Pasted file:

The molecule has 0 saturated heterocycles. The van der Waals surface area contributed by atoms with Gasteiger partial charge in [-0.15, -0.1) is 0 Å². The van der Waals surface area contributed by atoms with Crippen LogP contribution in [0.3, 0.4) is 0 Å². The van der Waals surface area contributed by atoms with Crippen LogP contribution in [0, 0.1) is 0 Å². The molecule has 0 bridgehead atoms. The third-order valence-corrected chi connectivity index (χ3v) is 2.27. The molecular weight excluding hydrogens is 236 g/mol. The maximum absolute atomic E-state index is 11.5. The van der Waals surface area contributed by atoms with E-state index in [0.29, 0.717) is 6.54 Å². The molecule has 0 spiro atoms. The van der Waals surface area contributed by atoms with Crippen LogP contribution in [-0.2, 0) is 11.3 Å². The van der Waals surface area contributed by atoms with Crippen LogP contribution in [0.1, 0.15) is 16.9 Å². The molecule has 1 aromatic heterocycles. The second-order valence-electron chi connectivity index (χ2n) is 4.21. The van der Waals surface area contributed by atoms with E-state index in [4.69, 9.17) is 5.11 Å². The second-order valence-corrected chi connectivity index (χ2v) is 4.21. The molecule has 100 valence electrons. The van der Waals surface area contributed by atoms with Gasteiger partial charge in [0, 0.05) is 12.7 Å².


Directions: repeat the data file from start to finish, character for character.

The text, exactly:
The molecule has 0 saturated heterocycles. The van der Waals surface area contributed by atoms with Gasteiger partial charge in [-0.15, -0.1) is 0 Å². The van der Waals surface area contributed by atoms with Crippen LogP contribution in [0.3, 0.4) is 0 Å². The van der Waals surface area contributed by atoms with Crippen LogP contribution in [0, 0.1) is 0 Å². The molecule has 0 bridgehead atoms. The third-order valence-corrected chi connectivity index (χ3v) is 2.27. The molecular weight excluding hydrogens is 236 g/mol. The maximum absolute atomic E-state index is 11.5. The van der Waals surface area contributed by atoms with E-state index in [0.29, 0.717) is 6.54 Å². The molecule has 0 spiro atoms. The van der Waals surface area contributed by atoms with Crippen LogP contribution in [-0.2, 0) is 11.3 Å². The van der Waals surface area contributed by atoms with Crippen LogP contribution in [0.1, 0.15) is 16.9 Å². The molecule has 1 aromatic heterocycles. The second-order valence-electron chi connectivity index (χ2n) is 4.21. The van der Waals surface area contributed by atoms with E-state index in [4.69, 9.17) is 5.11 Å². The second-order valence-corrected chi connectivity index (χ2v) is 4.21. The molecule has 100 valence electrons. The van der Waals surface area contributed by atoms with Gasteiger partial charge in [0, 0.05) is 12.7 Å².